Endoscopy [en-dosu00b4kah-pe] is the visual examination of interior structures of the body through the use of a special instrument, typically having a fiberoptic lens and a light source, called an endoscope. This type of an examination allows a doctor to diagnose illnesses, perform biopsies, explore injuries or other damage, and in some cases even treat some conditions without the need for more invasive surgical procedures. There are numerous benefits to this type of exploration or treatment, such as reduced recovery times, smaller incisions leading to less bleeding and therefore the necessity for transfusion is reduced, a reduction in scarring, and less pain from the incision, meaning the patient will need little or no pain medication in most cases, and both the incision wound and the internal organs are less exposed to infection, for example. In most cases, patients are discharged on the same day and can return to their normal activities much more quickly than after a standard open surgery type of procedure.
The use of miniature endoscopic equipment that has been pioneered in human pediatric laparoscopy has extended to be very useful in avian medicine. Birds as small as 100g in size are able to be examined. It has long been common practice for avian veterinarians to use endoscopy to determine the gender of companion birds. More recently this has been replaced by DNA testing to determine gender to some extent, though those individuals involved with breeders, wholesalers, or retailers may still find the traditional method more appealing due to the ability to immediately determine the sex of the bird, compared to the lengthy process of DNA determination. Today, avian endoscopy includesu00a0coelioscopy, tracheoscopy, gastrointestinal endoscopy, and even recently adding endosurgery to the growing list of common procedures. The endoscope can also be used to retrieve foreign objects that may have been ingested by the bird. Cloacal examinations can be performed to better identify inflammatory conditions or obtain biopsy samples of tumors.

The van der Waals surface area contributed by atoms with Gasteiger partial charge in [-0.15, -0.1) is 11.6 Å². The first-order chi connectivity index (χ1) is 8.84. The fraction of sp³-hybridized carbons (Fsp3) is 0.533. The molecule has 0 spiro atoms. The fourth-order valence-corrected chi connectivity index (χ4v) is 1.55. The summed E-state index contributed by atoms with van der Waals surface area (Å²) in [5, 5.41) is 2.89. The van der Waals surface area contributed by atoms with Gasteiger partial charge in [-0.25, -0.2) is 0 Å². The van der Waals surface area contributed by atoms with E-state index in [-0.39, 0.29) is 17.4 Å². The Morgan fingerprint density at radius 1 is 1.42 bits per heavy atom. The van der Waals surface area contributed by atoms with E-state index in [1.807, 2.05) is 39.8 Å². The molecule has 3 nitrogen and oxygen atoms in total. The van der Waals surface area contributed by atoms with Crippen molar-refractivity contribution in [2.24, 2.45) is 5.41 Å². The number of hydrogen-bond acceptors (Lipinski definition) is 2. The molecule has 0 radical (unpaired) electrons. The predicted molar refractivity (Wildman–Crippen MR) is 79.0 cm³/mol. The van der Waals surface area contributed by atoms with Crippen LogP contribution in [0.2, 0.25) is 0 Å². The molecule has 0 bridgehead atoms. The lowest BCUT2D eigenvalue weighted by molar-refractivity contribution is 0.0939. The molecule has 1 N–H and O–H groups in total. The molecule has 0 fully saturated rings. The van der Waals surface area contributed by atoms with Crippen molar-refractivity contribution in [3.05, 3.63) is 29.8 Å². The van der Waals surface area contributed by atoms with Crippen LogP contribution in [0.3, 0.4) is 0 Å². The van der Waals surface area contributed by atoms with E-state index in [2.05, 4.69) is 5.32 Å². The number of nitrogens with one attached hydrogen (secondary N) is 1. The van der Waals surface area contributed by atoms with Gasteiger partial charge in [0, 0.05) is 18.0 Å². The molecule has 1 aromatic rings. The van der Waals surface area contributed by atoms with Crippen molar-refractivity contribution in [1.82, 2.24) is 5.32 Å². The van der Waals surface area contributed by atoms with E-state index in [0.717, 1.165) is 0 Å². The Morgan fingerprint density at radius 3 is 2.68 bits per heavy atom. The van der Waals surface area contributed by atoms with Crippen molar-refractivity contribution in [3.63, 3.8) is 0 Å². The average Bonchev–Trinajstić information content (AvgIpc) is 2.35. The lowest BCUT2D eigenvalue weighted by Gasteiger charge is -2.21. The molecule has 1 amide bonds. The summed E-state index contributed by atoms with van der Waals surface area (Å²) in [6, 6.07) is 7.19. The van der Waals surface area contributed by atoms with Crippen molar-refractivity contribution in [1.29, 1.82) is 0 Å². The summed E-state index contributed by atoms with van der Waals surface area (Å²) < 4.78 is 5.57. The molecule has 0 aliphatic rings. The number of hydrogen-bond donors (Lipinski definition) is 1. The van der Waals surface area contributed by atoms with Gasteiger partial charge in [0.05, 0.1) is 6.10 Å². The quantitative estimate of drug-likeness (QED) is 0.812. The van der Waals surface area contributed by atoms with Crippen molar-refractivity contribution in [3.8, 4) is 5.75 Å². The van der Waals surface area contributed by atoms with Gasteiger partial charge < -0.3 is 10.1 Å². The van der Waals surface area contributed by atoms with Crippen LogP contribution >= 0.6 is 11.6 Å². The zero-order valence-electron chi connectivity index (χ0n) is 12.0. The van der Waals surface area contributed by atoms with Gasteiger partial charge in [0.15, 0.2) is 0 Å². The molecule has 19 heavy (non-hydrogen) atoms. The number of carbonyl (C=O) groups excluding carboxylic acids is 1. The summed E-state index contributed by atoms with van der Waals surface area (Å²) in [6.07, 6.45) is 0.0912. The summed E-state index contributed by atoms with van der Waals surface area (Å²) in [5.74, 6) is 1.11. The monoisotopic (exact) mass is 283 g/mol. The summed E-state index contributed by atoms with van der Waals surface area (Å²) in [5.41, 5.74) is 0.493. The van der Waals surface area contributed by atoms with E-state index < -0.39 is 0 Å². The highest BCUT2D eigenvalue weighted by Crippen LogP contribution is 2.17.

Endoscopy in avian medicine for the most part is, at this time, used more as a diagnostic procedure rather than a curative solution. Most of the current endoscopic procedures are single-entry techniques. The majority of all organs of clinical interest can be examined, including the oral cavity, esophagus, crop, proventriculus and ventriculus, glottis, and trachea, liver, lungs, air sacs, heart, kidneys, adrenal glands, spleen, pancreas,u00a0and intestinal tract, as well as the cloaca,u00a0 gonads, oviduct, and shell gland, for example.
To minimize the risk of post surgical infection, all endoscopic equipment should be thoroughly and properly cleaned and sterilized between uses, following the strict procedures and guidelines set forth by the manufacturer and health industry standards.
Endoscopy is a practical, affordable, and extremely versatile addition to any practice and can vastly improve upon the level of care provided for avian patients.u00a0 The capital investment is of a similar range to that of ultrasonography or radiography (typically costing between $10,000 and $20,000 for a modern rigid endoscopy system) and similarly to other diagnostic imaging modalities, is an appropriate tool for multiple species, such as cats, dogs,u00a0 rabbits, rodents, reptiles, amphibians, and even fish.